Патент USA US3080426код для вставки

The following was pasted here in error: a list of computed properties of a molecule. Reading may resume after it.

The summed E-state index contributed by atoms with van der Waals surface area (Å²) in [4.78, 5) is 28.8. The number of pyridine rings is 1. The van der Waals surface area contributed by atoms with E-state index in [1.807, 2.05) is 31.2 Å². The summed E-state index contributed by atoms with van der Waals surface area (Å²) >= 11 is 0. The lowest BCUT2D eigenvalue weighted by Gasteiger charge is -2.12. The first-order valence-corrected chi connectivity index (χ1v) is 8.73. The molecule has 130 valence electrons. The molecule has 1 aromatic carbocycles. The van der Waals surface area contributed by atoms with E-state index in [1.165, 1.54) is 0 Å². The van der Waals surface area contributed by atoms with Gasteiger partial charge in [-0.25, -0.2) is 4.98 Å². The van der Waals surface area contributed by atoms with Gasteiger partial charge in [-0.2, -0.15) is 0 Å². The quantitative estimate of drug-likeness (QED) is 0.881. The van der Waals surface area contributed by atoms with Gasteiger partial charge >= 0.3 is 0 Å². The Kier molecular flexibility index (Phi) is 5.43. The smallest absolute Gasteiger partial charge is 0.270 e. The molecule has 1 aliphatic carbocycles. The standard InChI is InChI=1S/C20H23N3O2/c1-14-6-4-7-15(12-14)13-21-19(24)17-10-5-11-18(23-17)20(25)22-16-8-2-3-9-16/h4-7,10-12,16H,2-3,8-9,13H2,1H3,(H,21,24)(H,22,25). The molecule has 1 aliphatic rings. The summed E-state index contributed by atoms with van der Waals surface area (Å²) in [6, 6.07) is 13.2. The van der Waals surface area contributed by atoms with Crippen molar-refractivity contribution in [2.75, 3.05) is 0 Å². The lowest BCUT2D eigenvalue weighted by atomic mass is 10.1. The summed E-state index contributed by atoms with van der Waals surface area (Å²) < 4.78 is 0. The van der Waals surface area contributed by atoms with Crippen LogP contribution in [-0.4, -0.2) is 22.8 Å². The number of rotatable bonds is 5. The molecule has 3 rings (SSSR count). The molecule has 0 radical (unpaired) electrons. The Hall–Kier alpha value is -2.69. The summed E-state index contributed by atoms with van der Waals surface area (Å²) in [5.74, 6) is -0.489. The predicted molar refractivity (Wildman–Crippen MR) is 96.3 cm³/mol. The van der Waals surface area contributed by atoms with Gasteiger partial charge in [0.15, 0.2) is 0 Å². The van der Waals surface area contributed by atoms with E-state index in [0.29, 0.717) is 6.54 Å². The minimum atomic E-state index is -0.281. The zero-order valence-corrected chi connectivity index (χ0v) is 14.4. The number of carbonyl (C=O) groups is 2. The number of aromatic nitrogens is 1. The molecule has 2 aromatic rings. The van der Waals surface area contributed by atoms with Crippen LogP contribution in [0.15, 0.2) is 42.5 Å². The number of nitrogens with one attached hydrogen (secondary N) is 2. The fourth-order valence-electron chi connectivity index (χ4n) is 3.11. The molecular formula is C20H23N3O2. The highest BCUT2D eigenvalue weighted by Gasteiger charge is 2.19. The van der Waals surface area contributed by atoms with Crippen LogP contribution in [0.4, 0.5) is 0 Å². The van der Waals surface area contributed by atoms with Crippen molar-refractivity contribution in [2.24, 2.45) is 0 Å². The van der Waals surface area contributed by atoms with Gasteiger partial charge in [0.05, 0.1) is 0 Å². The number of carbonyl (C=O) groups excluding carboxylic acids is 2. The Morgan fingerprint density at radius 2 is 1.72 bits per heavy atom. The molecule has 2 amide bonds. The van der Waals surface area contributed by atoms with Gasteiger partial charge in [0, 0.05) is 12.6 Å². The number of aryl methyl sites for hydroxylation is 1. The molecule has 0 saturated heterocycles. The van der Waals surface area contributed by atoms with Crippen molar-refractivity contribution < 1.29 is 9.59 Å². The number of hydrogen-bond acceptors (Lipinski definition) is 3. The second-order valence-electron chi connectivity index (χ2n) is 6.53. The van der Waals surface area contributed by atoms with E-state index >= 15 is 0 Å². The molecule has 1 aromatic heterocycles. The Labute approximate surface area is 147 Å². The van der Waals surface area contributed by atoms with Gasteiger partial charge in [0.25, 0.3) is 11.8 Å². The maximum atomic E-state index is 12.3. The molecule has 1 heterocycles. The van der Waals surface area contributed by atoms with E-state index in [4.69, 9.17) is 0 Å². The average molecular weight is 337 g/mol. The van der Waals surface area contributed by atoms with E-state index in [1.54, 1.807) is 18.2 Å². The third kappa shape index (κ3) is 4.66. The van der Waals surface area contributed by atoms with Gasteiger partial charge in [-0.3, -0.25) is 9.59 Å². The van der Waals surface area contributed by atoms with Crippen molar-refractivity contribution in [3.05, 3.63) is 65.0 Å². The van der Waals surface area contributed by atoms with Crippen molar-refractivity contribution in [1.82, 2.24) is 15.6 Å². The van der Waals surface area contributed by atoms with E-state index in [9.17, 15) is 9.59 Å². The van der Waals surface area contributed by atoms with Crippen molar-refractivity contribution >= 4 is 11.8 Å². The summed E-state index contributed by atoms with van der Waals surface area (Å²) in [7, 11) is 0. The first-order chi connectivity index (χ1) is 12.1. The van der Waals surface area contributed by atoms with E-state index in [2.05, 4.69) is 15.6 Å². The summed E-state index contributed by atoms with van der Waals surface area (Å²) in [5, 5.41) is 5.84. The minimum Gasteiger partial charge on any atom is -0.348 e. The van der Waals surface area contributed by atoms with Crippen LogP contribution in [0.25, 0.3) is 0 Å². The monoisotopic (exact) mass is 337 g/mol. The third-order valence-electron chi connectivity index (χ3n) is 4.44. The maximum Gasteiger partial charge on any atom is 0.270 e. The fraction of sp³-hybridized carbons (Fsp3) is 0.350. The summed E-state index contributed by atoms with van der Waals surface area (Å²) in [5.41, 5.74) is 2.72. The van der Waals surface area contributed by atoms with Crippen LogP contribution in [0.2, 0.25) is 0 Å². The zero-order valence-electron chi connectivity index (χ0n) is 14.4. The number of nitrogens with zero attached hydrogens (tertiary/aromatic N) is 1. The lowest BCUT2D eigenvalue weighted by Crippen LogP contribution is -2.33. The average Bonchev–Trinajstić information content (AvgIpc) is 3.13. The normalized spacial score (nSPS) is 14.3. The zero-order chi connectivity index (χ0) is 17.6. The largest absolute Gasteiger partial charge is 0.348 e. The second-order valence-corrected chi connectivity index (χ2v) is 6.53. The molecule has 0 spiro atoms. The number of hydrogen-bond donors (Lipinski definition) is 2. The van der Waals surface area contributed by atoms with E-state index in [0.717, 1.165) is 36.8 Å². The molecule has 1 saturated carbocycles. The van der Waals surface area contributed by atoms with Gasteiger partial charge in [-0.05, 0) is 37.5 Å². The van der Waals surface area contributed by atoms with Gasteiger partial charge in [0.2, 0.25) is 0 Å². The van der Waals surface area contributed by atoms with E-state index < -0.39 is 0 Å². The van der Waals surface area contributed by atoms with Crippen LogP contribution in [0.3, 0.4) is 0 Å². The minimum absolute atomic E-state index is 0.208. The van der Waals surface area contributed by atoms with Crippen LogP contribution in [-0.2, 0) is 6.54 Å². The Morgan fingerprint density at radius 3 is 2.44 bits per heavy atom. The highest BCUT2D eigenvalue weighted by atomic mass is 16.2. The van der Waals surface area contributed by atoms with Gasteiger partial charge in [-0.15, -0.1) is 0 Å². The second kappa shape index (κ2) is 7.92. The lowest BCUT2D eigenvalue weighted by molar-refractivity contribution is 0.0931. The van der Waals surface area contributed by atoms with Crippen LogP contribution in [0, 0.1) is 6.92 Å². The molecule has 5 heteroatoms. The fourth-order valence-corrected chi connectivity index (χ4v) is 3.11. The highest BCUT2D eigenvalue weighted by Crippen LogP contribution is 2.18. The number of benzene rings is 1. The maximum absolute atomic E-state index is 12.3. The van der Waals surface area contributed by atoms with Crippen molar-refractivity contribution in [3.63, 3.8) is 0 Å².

3,080,415 United States Patent 0 Patented Mar. 5, 19%.‘? 1 2 3,630,415 The ole?n fractions given in the above table are only examples of fractions that may be used to prepare the Albert M. Burr, 3n, Ponca titty, Okla, .l'ohn E. Kircher, Houston, Tex, Charles E. Thompson, Ponca City, Okla, and Oscar L. Wright, McKces Rocks, Pan, assign tions of intermediate boiling ranges or any combination of fractions and boiling ranges may be used to obtain suitable ole?n mixtures. Other suitable ole?n mixtures may be obtained by the PREPARATION OF ESTERS OF SUBSTITUTED ADll’lC AUTOS ors to Continental Oil tilompany, Ponca City, Okla, a corporation of Delaware No Drawing. Filed Jan. 16, 1959, Ser- No. 787,137 4 Claims. ((31. 260~485> alkyl aromatic hydrocarbons starting materials. Frac dehydrogenation of suitable para?inic petroleum frac tions. Still other suitable ole?n mixtures may be ob 10 tained by the dehydration of alcohol mixtures obtained by the reaction of carbon monoxide and hydrogen in This invention relates to a new composition of matter. More particularly, this invention relates to esters of a ‘ the presence of a catalyst. The aromatic hydrocarbon that may be used in pre mixture of homologous alkyl adipic acids and to a paring the alkyl aromatic hydrocarbon mixtures suitable method of preparing said esters. The new compositions of this invention have desirable 15 as starting materials for the preparation of the new I esters of our invention include benzene, toluene, and the characteristics which make them valuable in many indus trial applications. They may, for example, be used as ' various xylenes and curnenes. '_ An example of an alkyl aromatic hydrocarbon mixture oil or grease lubricants for equipment operating over suitable for use in the preparation of the new esters of large ranges of temperature and pressure, as plasticizers in plastic compositions, ?lms, ?laments and the like, our invention is a product known as “Neolene 400.” and as intermediates in the formation of various organic products such as condensation polymers. Broadly stated, the new esters of our invention have the formula: _ Neolene 400 is prepared by the catalytic alkylation of ' benzene With dodecene, a product of the polymerization of propylene. Characteristics of Neolene 400 are as follows. 25 Speci?c gravity at 16° C ___________________ __ 0.8742 R R’OICI——OHZ-—éH—-CH2—~CH2-—ICI>—OR’ where R is a mixture of C3 to C9 .alkyl groups, being predominantly C4 and R’ is a straight-chain alltyl group containing from 2 to 10 carbon atoms. These esters may be prepared by a process comprising . Average molecular weight __________________ __ 232 A.S.T.M. distillation (D-158 Engler): \ I.B.P. _________________________ __° F__ 535 5 _____________________________ __° F__ 10 _____________________________ __° F__ 545 550 ° F-.. 560 90 ____________________________ __° F__ 580 (:1) Preparation of an alkyl aromatic hydrocarbon mix 97 ° F__ 592 ture by the alkylation of an aromatic hydrocarbon with an ole?n mixture such as ethylene, propylene, and mixtures thereof; (b) Sulfonation of the alkyl aromatic hydrocarbon mix ture to yield a mixture of alkyl aromatic sulfonic acids; F.B.P. _________________________ __° F" 603 the following steps: 50 __ _ __ Refractive index at 20° C __________________ __ 1.4885 Viscosity at 20° C _____________ __centipoises__ Bromine number _________________________ __ 14 0.16 A preferred alkyl aromatic hydrocarbon mixture suit (c) Fusion, with caustic, of the alkyl aromatic sulfonic~ 40 able for use in the preparation of the new esters of our acids to form sodium alkyl phenoxides; ~ invention is an alkylbenzene hydrocarbon mixture such (d) Acidi?cation of the sodium alkyl phenoxides to yield as obtained as a by-product of the manufacture of a mixture of alkyl phenols; dodecylbenzene. Typical characteristics of this alkyl (e) Hydrogenation of the mixture of alkyl phenols to benzene hydrocarbon mixture, which is often referred produce a mixture of alkylcyclohexanols; 45 to as dodecylbenzene intermediate, are: (f) Oxidation of the mixture of alkyl cyclohexanols to yield a mixture of B-alkyl adipic acids; (g) Esteri?cation of the ,B-alkyl adipic acid mixture with I Percent aromatic hydrocarbons ______________ __ a straight-chain alcohol containing from 2 to 10 carbon Total atoms. Aromatics The ole?n mixtures that may be used in preparing the .alkyl aromatic hydrocarbon mixtures suitable as starting materials for the new esters of our invention are the _______________________________ __ Para?ins ___________________________ __ ing materials. Thus, ‘for example, the polymerization Fraction Average component 50-70° O _ 120-155” 0.- 149 163 A.P.l. gravity at 60° F _____________________ __ Aniline point ________________________ __° F__ 41.2 ' 95 Flash point (closed cup) _______________ __° F“ 129.5 290 344 355 390 438 454 482 Obviously, the characteristics of the alkylbenzene hydro carbon mixture may vary somewhat on either side of Boiling point _ 157 ____________________________ __ olefin mixtures having component ole?ns with from 4 A.S.'i".M. distillation— to about 21 carbon atoms resulting from the polymeriza 1.3.19. ° F“ tion of ethylene, propylene, and mixtures thereof in the 5 _______________________________ __° F“ presence of polymerization catalysts by processes known 10 _____________________________ __° F" in the art. These products from the polymerization of 50 _____________________________ __° F-.. low-molecular weight ole?ns and mixtures thereof may 90 _ _____ ° F-.. be fractionally distilled to give fractions of oie?ns suit~ 60 95 _____________________________ __° F__. able for preparing the alkyl aromatic hydrocarbon start— F El). __________________________ __° F__ product may be fractionated as follows: 55 Molecular weight Hexene. _ Noneuc. ISO-248° C__ Dodecene. 120-150" 0/14 mm. Pentadecene. 170-200" O./15 mm _______ ._ Octadecene. typical. . The next step in the production of ‘our new alkyl esters is the sulfonation of the alkyl aromatic hydrocarbon mix tures described above whereby a mixture of alkyl aro matic sulfonic acids are obtained. The sulfonation of 70 the alkyl aromatic hydrocarbon mixtures may be carried out with any suitable agent, as, for example, with vari ous strength sulfuric acid, ioleum, chlorosulfonic acid, 3,080,416 a 3 sulfur trioxide, etc, in accordance with procedures well 1101 from \dodecylbenzene intermediate (DB1) sulfonic known in the art. acid. ' Four steps are involved which are as follows: A. Caustic fusion.—ln this step, DBI sulfonic acid is The alkyl aromatic sulfonic acid mixtures is then con added to molten caustic in a stirred fusion pot vented verted to an alkyl. phenol. mixture by neutralization of the sulfonic acid with caustic and fusion with potassium til 'through an atmospheric condenser to collect water and oil. Part of this oil comes from unsulfonated DBI in hydroxide at about 250 to 300° C., followed by neutrali the sulfonic acid and the remainder is formed by side zation of the reaction mass with mineral acid and isola reactions during the fusion. tion of the alkyl phenol mixture. An alternate method At 680° F. the ‘reaction can be run in 5 to 7 hours with is to add the alkyl aromatic sulfonic acid mixture or its alkali salt to fused sodium hydroxide maintained at a. 10 a yield of about 72 mole percent of theory based on sul fonic acid. temperature of from 340to about 450° C., followed by B. Quenching..—-This step is necessary to dissolve the neutralization of the reaction mass with mineral. acid and fusion mass for subsequent neutraliazion with acid. It isolation of the product alkyl phenol mixture. is accomplished by pouring the molten mass into agitated Alkyl phenols prepared from dodecylbenzene inter mediate contain alkyl groups which are greater than 90 15 quench water. Enough water must be present to effect complete solution. Since the fusion mass solidi?es on percent in the. para con?guration. and range in size from cooling, the rate of solution is dependent on: (1) the size three to nine carbon atoms, tertiary butyl being one of of the solid particles, (2,) the degree of agitation, and the more common alkyl groups present. vWhen the. phe (3) the temperature. Normally, solution is complete in nols are distilled, part of the, material is solid and, part is liquid. Three fractions may be used in the preparation 20 30 to 60 minutes at 180° F. The quenching operation, \which is done in an open tank, results in some loss of of. the. acids and esters; of our invention: the. solids, the water by evaporation. Part of the quench water should liquids, and the total cuts. We have found that careful be made up of water distilled ‘from ‘the crude alkyl phe selection of the phenol fraction is necessary in order to prepare esters having more desirable properties. The alkyl phenol mixture is then converted to alkyl‘ nols to avoid loss of the phenolic compounds contained 25 manner known in the art. We prefer to hydrogenate the alkyl phenol mixture by treatment with hydrogen under 1,000 to 2,500 vp.s.i'.g., at 175/ to, 225° C., in the‘ presence of Raney nickel. Other nickel, platinum, or palladium mixture of this invention. Thus, nitric acid, potassium, permanganate, nitrogen dioxide, or'other oxidizing agents‘ may be used. In the nitric acidv oxidation process, nitric acid of from about 50 to 65 percent is preferably used, and as a catalyst from about ‘0.1 to about 2.0 percent by weight, based on the amount of alkyl cyclohexanol to be. oxidized of a mixture. of copper oxide and ammonium ' centration from 50 to 100 percent, may be used. Re 30 ducing the pH of the solution to the range of 7 to 3 catalysts may be used. The next step in the preparation of the new alkyl adipic esters of this invention is the oxidation of the alkyl cyclohexanol mixture to an alkyl adipic acid mixture. The art gives many processes for the oxidation of the 35 cyclohexanols to adipic acids, most of which processes are suitable for the oxidation of the alkyl cyclohexanol therein. C. Springing.—rThe alkaline solution from the quench ing operation is acidi?ed to liberate the alkyl phenols from their sodium salts. Sulfuric acid, ranging in con~ cyclohexanol mixture by catalytic hydrogenation in any causes complete liberation of the phenols and these sepa rate immediately as an oil layer on the sulfate-sul?te brine. The oil layer initially contains about 25 percent water. After standing for 8 hours at 160° F., the water content of the crude alkyl phenol drops to about 18 per cent. The brine is drawn oif, and the crude phenols are then ready for fractionation. D. Fractionation.—The initial step in the fractionation is the removal of water. This is accomplished by heat .ing at atmospheric pressure to a bottoms temperature of 300° F. The water distillate contains some phenols which can be recovered by recycling this water to the quench ing step. Vacuum fractionation of the water-free crude is then 45 acid in the oxidation reaction in, an amount of about one applied to separate vthe solid and liquid alkyl phenol cuts from theresiduum. The degree of fractionation affects mole of sulfuric acid per mole of alkyl cyclohexanol. The ?nal step in the preparation of the novel alkyl’ phenols. adipic esters of our invention is esteri?cation of the alkyl Pressures in the fractionation may vary from 10 to 100 millimeters of Hg absolute. The maximum pot tempera vanadate. Yields are improved by employing sulfuric adipic acid mixture obtained in the preceding step. The alkyl adipic acid mixture may be esteri?ed 1with any monohydric alcohol whereby both of the carboxyl groups the sharpness of lthe out between solid and liquid alkyl ‘ture may go to 600° F. Since the bottoms ‘are solid at room temperature, they must be withdrawn while hot. ' If this is done at 500 to 600° F., no di?iculty is experienced. are esteri?ed by identical alcohols, or whereby one of the carboxyls is esteri?ed by one alcohol. and the other car 55 EXAMPLE n boxyl is esteri?ed by a different alcohol. The alcohol may he a normal or branchedjchain aliphatic, naphthenic, aromatic or heterocyclic alcohol. This example teaches the hydrogenation of the DB1 phenols. In this example, a solid cut alkyl phenol, pre pared in accordance with the teachings of Example I, In order to provide esters which are suitable for use was used. The procedure was as follows: in military turbojet aircraft, we have found that it is 60 Twenty pounds of solid cut alkyl phenols was charged nessary to, esterify withv a straight-chain. alcohol. Fur to a 5-liter stirred autoclave. Fresh Raney nickel catalyst ther, the selection of the straight-chain alcohol is some (75 grams) slurried in anhydrous methanol was charged what critical. This will be apparent from theexamples to the autoclave. Hydrogen was introduced at room which follow. temperature up to 1,950 psi. Heating was commenced, In order to disclose more clearly the nature of the 65 and hydrogen was absorbed beginning at 180° C. Initial present invention and the advantages thereof, reference 1y, hydrogen was consumed very rapidly and was accom panied by an increase in the temperature up to 225° C. will hereinafter be made. to certain speci?c embodiments In an additional 6.5 hours with the temperature main which illustrate the ?exibility of the herein-described process. It should be clearly understood, however, that 70 tained between 170 and 185° C., 5,450 psi. of hy drogen was taken up. Pressure was maintained at 2,000 this is done solely by way of example and is not to be psi. At this point, a sample was removed for infrared construed as a limitation upon the spirit and scope of the appended claims. analysis. The sample analyzed approximately 60 percent aromatic. Seventy-?ve grams of fresh catalyst was added EXAMPLE I and the autoclave temperature controlled at 165 to 185° I This example teaches the preparation of the alkyl phe 75 C. ‘for 8.5 . hours, during which time 5,750’ p.s.i. of hy 3,080,416 5 at 3,000 to 3,500 psi. overnight. Infrared examination showed approximately 8 percent aromatic present. Hy The weight of the crystals was 441 grams after washing with two liters of water, ?nally with 500 milliliters of pent-ane, and then drying. The acidity of the solid prod drogen was introduced again and the temperature held between 170 and 190° C. for 5.5 hours. During this uct was 9.92 milliequivalents per gram (meq./g.). This indicates a molecular weight of 202 which is the molec period, 1,840 p.s.i. of hydrogen was taken up. Hydrogen ular weight of tertiary butyl adipic'acid. drogen was consumed. The hydrogen pressure was kept pressure was held at 4,000 p.s.i. Infrared examination at this stage indicated only 2 to 3 percent aromatic con tent and no hydrocarbon. EXAMPLE V Using the procedure of Example IV, cut 4 of the frac The charge was removed, ?ltered through I-ly-Flo to remove the catalyst, and 10 tionated alkylcyclohexanols was oxidized. A yield was obtained of 260 grams of product having an acidity of weighed. The ?ltered water-white product weighed 9.84 meq./ g. This indicates a molecular weight of 203. 9,247 grams (20.4 pounds). EXAMPLE VI EXAMPLE III ' Using the procedure of Example IV, out 5 of the frac In this example, a one-gallon portion of the alkylcyclo 15 hexanols prepared in Example II was fractionated to ob tain cuts for use in oxidation and esten'?cation. Cuts 2, 3, 4, and 5 were solid and constituted 39.14 weight, tioned alkylcyclohexanols was oxidized. A yield was ob are shown in Table 1. follows: tained of 235 grams of product having an acidity of 9.76 meq./g., indicating a molecular weight of 205. percent of the total sample. The liquid portions includ EXAMPLE VII ing the forecut made up 51.46 weight percent of the v20 In this example, the alkyl adipic acid from cuts 2 and sample. The remaining 9.40 weight percent constituted 3, Example IV, was esteri?ed with equal molar portions bottoms and non-recoverables. The complete data on‘ of l-pentanol and l-decanol. The procedure was as the fractionation of this sample of alkylcyclohexanols To a 1-liter, 3,-uecked flask ?tted with a re?ux cone Solid alkyl adipic acids were obtained from cuts 2, 3, 25 denser, Dean-Stark water trap, stirrer, and thermometer 4, 5, and 6 on oxidation. Liquid acids were obtained were charged with 101 grams (0.5 mole) of combined from the other cuts. , Data obtained on the acids indicated cuts 2 and 3, 200 cc. of benzene, 66 grams (0.75 mole) that 54 percent tertiary butyl adipic acid could be ob l-pentanol, 119 grams (0.75 mole) l-decauol, and 2 tained from the entire solid DBI phenol fraction. grams of sodium bisulfate catalyst. In 5 hours at re?ux, 30, 16 milliliters of water was removed. The crude ester Table l FRACTIONATION OF‘ ALKYLCYCLOEEXANOLS FROM was washed only with water (5 x 250 milliliter portions), SOLID PHENOLS stripped of benzene on a water aspirator, and vacuum distilled; The following fractions were taken. Total sample charge : 3,500 ml. Operating pressure : 20 mm. Hg Distillation conditions: 10 percent by volume cuts Head Cut No. Bottoms Vol- ca Ur , Pot tem- Vapor tem- Pressure, Fraction Addi perature, perature, ° 0. ° C. Weight, mm. Hg grams tcmper- temper- umc, tive Weight, Physical ature, ature, rnl. volume, grams state ° 0. ° 0. ml. 140-191 2 _____ _- 116-177 191-230 Bottoms. 164-207 ._-_. , 1 75 0. 4 108 ___ 4. 5 ‘ vFraction No. 2 was ?ltered 3 times through 75-gram portions of alumina in order to reduce the acid number to below one. Physical data are given in Table II. To provide a basis for comparisornthe viscosity speci?ca tions for military speci?cation Mil-L-7808-C are shown in Table Ill. 50 Solid portion, weight percent of total sample: 39.14 Liquid portion, weight percent of total sample: 51.46 EXAMPLE IV In this example, cuts 2 and 3 of the fractionated alkyl cyclohexanols of Example 111 were oxidized to the ,Baalkyl adipic acid. The procedure was as follows: EXAMPLE VIII in this example, the alkyl adipic acid from cut No. 5, Example VI, was esteri?ed with equal molar portions of l-pentanol and l-decanol. The procedure was similar to that of Example VII. Physical data are given in Table 11. 7 Table II 55 "ISCOSITY PROPERTIES OF DBI ESTERS FROM FRACTIONATED ALKYLCYCLOHEXANOLS ' To a 3-necked ?ask ?tted with a reilux condenser, thermometer, stirrer, and dropping tunnel was charged 60. 1,710 milliliters of 1.3 speci?c gravity nitric acid solu tion and 5 grams each of cupric nitrate and ammonium vanadate. This mixture was heated to 65 ° C., and then from the dropping tunnel was added dropwise 618 grams of the cyclohexanols from cuts 2 and 3 (cuts 2 and 3 65 were solid at room temperature but melted easily to allow Viscosity, eentistokes ‘lllmimole N0. V.I. —65° F. -40° F. 100° F. 210° F. VII _____________ ._ 11,840 1,800 14.80 a. 17 123 VIII.v ___________ _. 12,420 1,790 12.06 3.00 128 Table III use of the dropping funnel). The temperature was kept MIL—L—'7808-C SPECIFICATIONS (IN PART) at +65 ° C. by controlling the rate of addition of the cyclohexanols and using an external ice bath. After Viscosity, at —65° F., maximum ____________ __ 13,000 standing overnight, the product layer had not solidi?ed. 70 The reaction mixture was heated to 65° C. for one hour to flush out nitrogen oxides, and then the mixture was cooled rapidly to 5° C. Crystals formed and were ?ltered from the spent nitric acid solution. The spent acid weighed 1,860 grams with a speci?c gravity of 1.165. Centistokes Viscosity, at 100° F., maximum ____________ __ Viscosity, at 210° F., minimum _____________ __ 11.0 3.0 EXAMPLE IX ' In this example, a sample of alkylcyclohexauols, de_ rived from the solid alkyl phenolfraction, was oxidized 8,080,416 3 7 to, ?-alkyl adipic. acids. The procedure was similar to that of Example IV. The charge stocks were 1,000 grams of the alkylcyclohexanol, 3,486 grams of 1.29 speci?c gravity nitric acid, and 10 grams each of cupric nitrate and ammonium vanadate. The spent acid weighed 2,915 acid number of the ?ltrate was 0.38. these esters are given in Table 'IV. EXAMPLE XII grams and had a speci?c‘ ‘gravity of 1.16. The crude were prepared from ?-alkyl adipic acids, which had been product weighed 1,155 grams. ‘It was washed with water derived from other samples of solid phenols and from. the and dissovled in a quantity of benzene. Physical data on Using the procedure of Example XI, additional esters total phenol sample. The physical properties of these This solution esters are shown in Table IV. weighed 1,712 grams and’ had an acidity of 4.15 meq./g. Table IV PROPERTIES OF ESTERS OF B-ALKYL ADIPIO ACIDS DERIVED FROM”. ALKYL PHENOLS _ Ester Viscosities, centistokes Phenol Pour fraction point, ° 1*‘. a VI. , —65° F. --40° It‘. 100° F. 210° F. n-Butylqroctyl ____ ._-_-_ Solld~_;_-_ -—74, ?uid"; 11,374 n-PropyLn-decyLn-Butyl-n-deeyl . - do~_'___; —75,7?uid__; 15, 980 —70, ?uid... -d ' ' ' d - 1, 560 2, 150 ' 2, 000 10.13 2. 64 106 12. 26 12.10 3. 07 3. 0x1 124 123 2,150 12. 92 3. 20 129 1,840 10.38 2. 07 104 2, 770 2, 274 2, 668 13. 78 11. 48 13. 30 3.17 2. S0 3. 23 115 108 126 In summary, we have shown a method for preparing which corresponds to 7.1 equivalents of acid based on 25 new and useful. compositions of matter from a material t-butyl adipic acid. v _ which heretofore had little commercial value. in addi EXAMPLE: X tion, we have shown that careful selection of the alkyl In; this example, a, sample of alkylcyclohexanols, de cyclohexanol fractions in conjunction with a careful selec rived from the. total alky-l phenol fraction, was oxidized to ,B-alkyl adipic acids. The procedure was as follows: tion of esterifying alcohols results in a mixture of diesters 30 which may be used in military turbojet aircraft. One thousand grams" of alkylcyclohexanols, from total While particular embodiments of the invention have phenols, were added dropwise to 3,473 grams of 1.29. been described, it will be understood, of course, that the speci?c gravity" nitric acid which was containedin a 3 invention is not limited thereto, since many modi?cations necked, S-liter ?ask ?tted with a re?ux condenser, ther may be made; and it is, therefore, contemplated to cover mometer, stirrer, and dropping funnel. The temperature 35 by the appended claims any such modi?cations ‘as fall washeld at 650' C. by means of an ice bath and controlling within the true spirit and scope of the invention. the rate of addition of the alkylcyclohexanols. After The ‘invention having thus been described, what is the addition of the alkyleyclohexanols was completed, the claimed and desired to ‘be secured by Letters Patent is: reaction mixture was allowed to digest for 05 hour. The 1‘. In a process for preparing esters of ‘beta-alkyl sub reaction mixture was cooled to room temperature and 40 stituted adipic acids wherein the 'alkyl group is pre transferred to. a separatory funnel. where the spent nitric dominantly tertiary butyl, said esters having pour points acid layer (2,778 grams,‘ specific gravity 1.175) was re of at least about —70° F., viscosity indices of at least moved. The crude acid was washed with 2 x 500 milli about 120, and being suitable for use as synthetic lubri liter portions of water. Then benzene was added and the from ialkylbenzene hydro-carbon mixture,. said acids washed with 5 x 5,000 milliliters of- water. After 45 cants, alkylbenzene hydrocarbon mixture having substantially washing the benzene solution and drying over magnesium the following properties. sulfate, it weighed 1,854 grams and had an acidity of Percent aromatic hydrocarbons;__- ____________ __ 55 4.43 meq./g. This represents about 8.2 equivalents of acid based on t-butyl adipic acid. Molecular weight: 50 Total ________________________________ _- 157 EXAMPLE XI The n-butyl-n-octyl ester was prepared of the ,B-alkyl adipic acids prepared in Example IX. The procedure was as follows: Aromatics ____________________________ __ 149 Para?i-ns ______________________________ __ 163 A.P.I. gravity at 60° F _______________________ __ 41.2 Aniline point _____________ __'_~_j-_:_ ______ _._° F__ 5 The benzene solution of alkyl adipic acids (480 grams) 55 A.S.T.M. distillation: (2 equivalents) was charged to a 3-necked, 2-liter ?ask I'.B.P. ___________________________ __° ‘5-?tted with a re?ux condenser, Dean-Stark water trap, 5 ________________________________ __° F__. thermometer, and stirrer. This mixture was re?uxed for ______________________________ __° F--. 30 minutes during which time 3 milliliters of water was ‘ ______________________________ _._° F__ collected. Then 111 grams of l-butano'l, 195 grams of 6° 90 ______________________________ __° F__ l-octanol, and 2 grams of sodium bisulfate were added. 95 ______________________________ __° F__ After 2 hours, 23 milliliters of water was removed. Two ixF.B.P ___________________________ __°F _ grams of concentrated sulfuric acid was added; After 290 344 355 390 438 454 482 by the steps of sulfonation to form alkylbenzene sulfonic six additional hours at re?ux, a total of 37.5 milliliters of water was removed. The reaction mixture was washed 65 acids, caustic fusion of the alkylbenzene sulfonic acids to form sodium alkyl phenoxi-de, acidi?cation of the sodium with 2 x 100 milliliter portions of a 5 percent sodium alkyl phenoxide to form alkyl phenols, hydrogenation of carbonate and ?nally with 3 x 100 milliliter portions of the alkyl phenols to form alkylcyclohexanols, oxidation water.. The washed crude esters were stripped of benzene of the alltylcyclohex-anols to form' beta-alkyl substituted at 25 mm. Hg up to. 100° C- and then vacuum distilled. The excess alcohols (169.6 grams) were removed at one 70 adipic acids, and esteri?cation to form esters of beta-alkyl mm. Hg up to 125° C. vapor temperature. The mixed esters distilled between 125—210° C. vapor temperature substituted. adipic ‘acids, the improvement comprising separation of said mixture of alkyl phenols into a solid at 0.8 mm. Hg and weighed 370 grams. The mixture of fraction and a liquid fraction, hydrogenation of said esters ?ltered through 90 grams of alumina weighed 286.5 _ solid fraction of alkyl phenols to produce a mixture of grams without washing the alumina with pe'ntane. The 7 5 alkylcyclohexanols, fractionation of said mixture of alkyl-‘ 8,080,416 10 4. The process of claim 1 wherein the alkanols used cyclohexanols to recover a fraction comprising a major proportion of p-tertiary butyl cyclohexanol, oxidation of in the esteritication step are n-amyl and n-decyl. said fraction comprising ‘a major proportion of p-t-ertiary butyl cyclohexanol to a mixture of beta-alkyl substituted adipic acid-s, wherein the alkyl group‘ is predominantely tertiary butyl, and esteri?cation of said mixture of beta References Cited in the ?le of this patent UNITED STATES PATENTS 1,643,619 2,548,493 2,822,406 alkyl substituted adipic acids with equimolar portions of a normal ialkanol containing from 3 to 5 carbon atoms and a normal alkanol containing from 8 to 10 carbon atoms. 2. The process vof claim 1 wherein the alkanols used in the esteri?cation step are n-propyl and n-decyl. 3. The process of claim 1 wherein the lalkanols used in the esteri?cation step are n-butyl and n-decyl. 10 Claasen _____________ __ Sept. 27, 1927 Robey _______________ __ Apr. 10, 1951 Feighner _____________ __ Feb. 4, 1958 OTHER REFERENCES Pines et al.: I. Am‘. Chem. Soc. 61, 2728-2730 (1939). Bried et al.; Ind. Eng. Chem. 39, 484-491 (1947). McTurk: “Synthetic Lubricants,” WADC Technical Re port, 53-58, October- 1953, pages 1~10 and 17.